Welcome to my first blog post. I’ve been toying with the idea of blogging for a while. Let me start by telling you I’ve been testing for over 10 years. I’ve no idea where that time has gone. I’m obviously older (so greyer) and, whilst I nearly said ‘wiser’, I hesitate to use the word. To an extent, it’s true I suppose but software testing in general is a constant learning curve. Regardless, you start to see trends and commonalities appearing, particularly working across different teams in different parts of an organisation and across different organisations altogether. The same challenges being faced, similar problems, attending retrospectives with an air of déjà vu (something akin to the movie ‘Groundhog Day’), you’d be forgiven for feeling like you’ve seen or heard it all before.
Take defects for example. A dyed-in-the-wool tester will take great comfort in the knowledge they have uncovered something unexpected. That the issue concerned has been identified thanks to their test effort and nobody elses. I love defects for this reason. By surfacing these to stakeholders, pursuing a fix and re-testing these successfully puts an even wider smile on my face. Since, not only have problems been identified before being deployed to the end user, they have also been rectified. You have made the product/system better and the end user is blissfully none the wiser.
Surely everybody in the team shares this view right? Not necessarily. I’ve learned time and again it’s nearly always a balancing act. The word ‘pragmetism’ is used an awful lot in software development circles. A defect which is raised needs to be carefully scrutinised in order to assess whether the defect in question is indeed valid (expected behaviour may have changed and nobody thought to inform the test team or update the requirements, user acceptance criteria, etc). If it is a valid defect, what is the impact on the product, the audience or the business as a whole (usually measured by assigning a severity rating). A member of the team, say, a Project Manager for example would rather ship something as soon as possible (or certainly hit a fixed deadline) and so it is up to the tester to illustrate how severe an issue is, either now or potentially could be in the future. Influencing skills are key. As is the ability to galvanise support from fellow team members e.g. a Product Owner. Something along the lines of risk should be inserted here. Since fixing defects or at least attempting to fix defects often means fiddling with code. What if by making attempts to fix an issue actually results in making matters worse? Think springs popping out. I quite like the analogy of pulling on a piece of cotton (or spaghetti if you will) and this begins to unravel elsewhere (you know what I mean right?). Then (assuming you have persuaded others to entertain the very idea of fixing an issue) comes the usual bun fight over prioritising a fix. Is it a Showstopper? The immortal words from Project Managers, Technical Leads, and Product Owners alike. Does it need to be fixed ahead of the next release or can we afford to revisit and pick this up later?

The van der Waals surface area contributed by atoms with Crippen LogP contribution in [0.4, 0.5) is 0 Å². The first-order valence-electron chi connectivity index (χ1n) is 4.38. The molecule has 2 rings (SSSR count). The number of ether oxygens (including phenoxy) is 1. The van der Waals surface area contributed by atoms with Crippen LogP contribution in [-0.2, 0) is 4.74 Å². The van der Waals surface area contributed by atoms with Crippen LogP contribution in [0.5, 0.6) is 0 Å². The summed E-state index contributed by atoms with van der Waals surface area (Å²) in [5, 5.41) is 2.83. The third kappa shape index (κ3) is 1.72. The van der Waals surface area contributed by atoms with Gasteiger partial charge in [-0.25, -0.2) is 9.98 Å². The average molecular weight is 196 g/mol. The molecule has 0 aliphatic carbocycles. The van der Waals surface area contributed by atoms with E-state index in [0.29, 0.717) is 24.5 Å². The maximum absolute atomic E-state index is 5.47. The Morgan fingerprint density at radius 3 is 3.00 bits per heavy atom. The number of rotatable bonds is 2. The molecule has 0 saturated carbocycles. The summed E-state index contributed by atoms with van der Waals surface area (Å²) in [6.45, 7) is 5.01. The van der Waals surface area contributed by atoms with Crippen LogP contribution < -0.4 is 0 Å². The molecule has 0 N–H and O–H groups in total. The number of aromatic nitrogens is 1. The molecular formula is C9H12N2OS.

I guess testing as a whole can be seen by some as an obstacle or some mysterious entity sent from the powers that be to slow down projects and generally throw spanners all over the place. If I had a pound for every time I’ve heard a member of the team say “Oh what have you found now?” or “Don’t find any more issues o.k?”, I’d be able to retire early.
A forward thinking organisation will see the true value of testing. I dare say, the vast majority do (or at least say they do), but saying and doing are very different things of course. To balance this out, I want to mention the fact I’ve worked with some great people. One in particular, was a former Business Analyst who became a Product Owner. This particular individual was genuinely interested in the issues/observations and even recommendations from the test team. They advocated the importance of testing to the rest of the team and how this serves to give rise to successful product launches and updates. The prospect of something going wrong in live (or worse, shortly after being deployed in live) fills me with dread.
Whilst, the whole software development team are responsible for the quality of products/systems they decide to ship, another familiar sounding question such as “Was this tested?” comes to mind. It’s important to recognise that the test team do not arbitrate what goes into live. We’re here to surface information. I like capturing issues just so we have something to reference should we ever need to in future. Maybe you’d like to perform some defect analysis during the post project review for example. Or maybe the wheels do come off in live and when somebody asks if this was ever tested or whether this was a ‘known issue’ ahead of release, then you have something to work against.
Over and above informing about issues found, we’re also empowered to make recommendations. Moreover, a tester may spot gaps in requirements and/or user journeys which haven’t been thought about in the earlier stages of the project lifecycle, etc. The list goes on.
In short, don’t worry, be happy.